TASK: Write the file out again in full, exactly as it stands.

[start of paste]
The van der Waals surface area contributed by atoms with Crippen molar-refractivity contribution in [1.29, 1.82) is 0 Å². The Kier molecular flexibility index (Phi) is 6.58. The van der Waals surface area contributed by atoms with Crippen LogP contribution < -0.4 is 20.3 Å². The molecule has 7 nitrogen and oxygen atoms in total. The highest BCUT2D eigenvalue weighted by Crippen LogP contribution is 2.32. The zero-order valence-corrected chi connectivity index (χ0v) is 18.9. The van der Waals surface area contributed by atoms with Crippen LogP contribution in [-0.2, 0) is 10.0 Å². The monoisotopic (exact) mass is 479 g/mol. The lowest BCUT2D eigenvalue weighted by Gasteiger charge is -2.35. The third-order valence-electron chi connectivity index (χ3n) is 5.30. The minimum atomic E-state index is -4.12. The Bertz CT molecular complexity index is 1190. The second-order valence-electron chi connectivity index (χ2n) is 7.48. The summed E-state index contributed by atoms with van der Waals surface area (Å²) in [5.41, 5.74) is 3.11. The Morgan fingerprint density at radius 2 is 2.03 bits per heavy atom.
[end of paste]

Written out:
The van der Waals surface area contributed by atoms with Crippen molar-refractivity contribution in [1.29, 1.82) is 0 Å². The Kier molecular flexibility index (Phi) is 6.58. The van der Waals surface area contributed by atoms with Crippen LogP contribution < -0.4 is 20.3 Å². The molecule has 7 nitrogen and oxygen atoms in total. The highest BCUT2D eigenvalue weighted by Crippen LogP contribution is 2.32. The zero-order valence-corrected chi connectivity index (χ0v) is 18.9. The van der Waals surface area contributed by atoms with Crippen LogP contribution in [-0.2, 0) is 10.0 Å². The monoisotopic (exact) mass is 479 g/mol. The lowest BCUT2D eigenvalue weighted by Gasteiger charge is -2.35. The third-order valence-electron chi connectivity index (χ3n) is 5.30. The minimum atomic E-state index is -4.12. The Bertz CT molecular complexity index is 1190. The second-order valence-electron chi connectivity index (χ2n) is 7.48. The summed E-state index contributed by atoms with van der Waals surface area (Å²) in [5.41, 5.74) is 3.11. The Morgan fingerprint density at radius 2 is 2.03 bits per heavy atom.